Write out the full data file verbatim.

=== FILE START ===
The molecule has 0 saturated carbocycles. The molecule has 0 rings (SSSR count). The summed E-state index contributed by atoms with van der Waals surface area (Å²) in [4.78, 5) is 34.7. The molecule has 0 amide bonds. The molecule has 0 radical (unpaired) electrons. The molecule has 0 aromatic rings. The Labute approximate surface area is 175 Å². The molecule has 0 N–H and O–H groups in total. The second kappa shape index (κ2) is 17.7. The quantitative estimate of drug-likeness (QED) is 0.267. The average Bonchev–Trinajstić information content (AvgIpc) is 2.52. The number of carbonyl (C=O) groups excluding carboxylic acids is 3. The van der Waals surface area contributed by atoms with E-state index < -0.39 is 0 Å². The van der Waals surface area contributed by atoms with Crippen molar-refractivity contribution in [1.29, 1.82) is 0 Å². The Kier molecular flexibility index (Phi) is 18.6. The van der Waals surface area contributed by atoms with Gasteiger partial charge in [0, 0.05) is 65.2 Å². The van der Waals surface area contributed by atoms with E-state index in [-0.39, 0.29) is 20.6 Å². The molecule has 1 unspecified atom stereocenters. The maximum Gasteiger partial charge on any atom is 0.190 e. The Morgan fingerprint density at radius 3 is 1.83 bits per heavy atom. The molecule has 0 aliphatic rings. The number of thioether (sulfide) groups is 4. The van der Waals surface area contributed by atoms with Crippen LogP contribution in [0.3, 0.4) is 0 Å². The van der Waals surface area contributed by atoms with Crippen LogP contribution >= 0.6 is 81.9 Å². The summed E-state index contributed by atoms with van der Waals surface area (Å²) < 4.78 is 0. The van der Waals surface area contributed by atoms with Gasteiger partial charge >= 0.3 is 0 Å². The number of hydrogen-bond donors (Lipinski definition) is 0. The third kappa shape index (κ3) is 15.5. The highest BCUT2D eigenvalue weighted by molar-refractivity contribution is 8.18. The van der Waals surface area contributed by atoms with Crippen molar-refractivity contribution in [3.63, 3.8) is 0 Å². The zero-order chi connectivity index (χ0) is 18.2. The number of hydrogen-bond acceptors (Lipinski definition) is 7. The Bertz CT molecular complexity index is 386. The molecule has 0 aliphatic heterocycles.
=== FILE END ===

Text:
The molecule has 0 saturated carbocycles. The molecule has 0 rings (SSSR count). The summed E-state index contributed by atoms with van der Waals surface area (Å²) in [4.78, 5) is 34.7. The molecule has 0 amide bonds. The molecule has 0 radical (unpaired) electrons. The molecule has 0 aromatic rings. The Labute approximate surface area is 175 Å². The molecule has 0 N–H and O–H groups in total. The second kappa shape index (κ2) is 17.7. The quantitative estimate of drug-likeness (QED) is 0.267. The average Bonchev–Trinajstić information content (AvgIpc) is 2.52. The number of carbonyl (C=O) groups excluding carboxylic acids is 3. The van der Waals surface area contributed by atoms with E-state index < -0.39 is 0 Å². The van der Waals surface area contributed by atoms with Crippen molar-refractivity contribution in [1.29, 1.82) is 0 Å². The Kier molecular flexibility index (Phi) is 18.6. The van der Waals surface area contributed by atoms with Gasteiger partial charge in [0, 0.05) is 65.2 Å². The van der Waals surface area contributed by atoms with E-state index in [-0.39, 0.29) is 20.6 Å². The molecule has 1 unspecified atom stereocenters. The maximum Gasteiger partial charge on any atom is 0.190 e. The Morgan fingerprint density at radius 3 is 1.83 bits per heavy atom. The molecule has 0 aliphatic rings. The number of thioether (sulfide) groups is 4. The van der Waals surface area contributed by atoms with Crippen LogP contribution in [0.3, 0.4) is 0 Å². The van der Waals surface area contributed by atoms with Crippen LogP contribution >= 0.6 is 81.9 Å². The summed E-state index contributed by atoms with van der Waals surface area (Å²) < 4.78 is 0. The van der Waals surface area contributed by atoms with Gasteiger partial charge >= 0.3 is 0 Å². The number of hydrogen-bond donors (Lipinski definition) is 0. The third kappa shape index (κ3) is 15.5. The highest BCUT2D eigenvalue weighted by molar-refractivity contribution is 8.18. The van der Waals surface area contributed by atoms with Crippen molar-refractivity contribution in [3.63, 3.8) is 0 Å². The zero-order chi connectivity index (χ0) is 18.2. The number of hydrogen-bond acceptors (Lipinski definition) is 7. The Bertz CT molecular complexity index is 386. The molecule has 0 aliphatic heterocycles.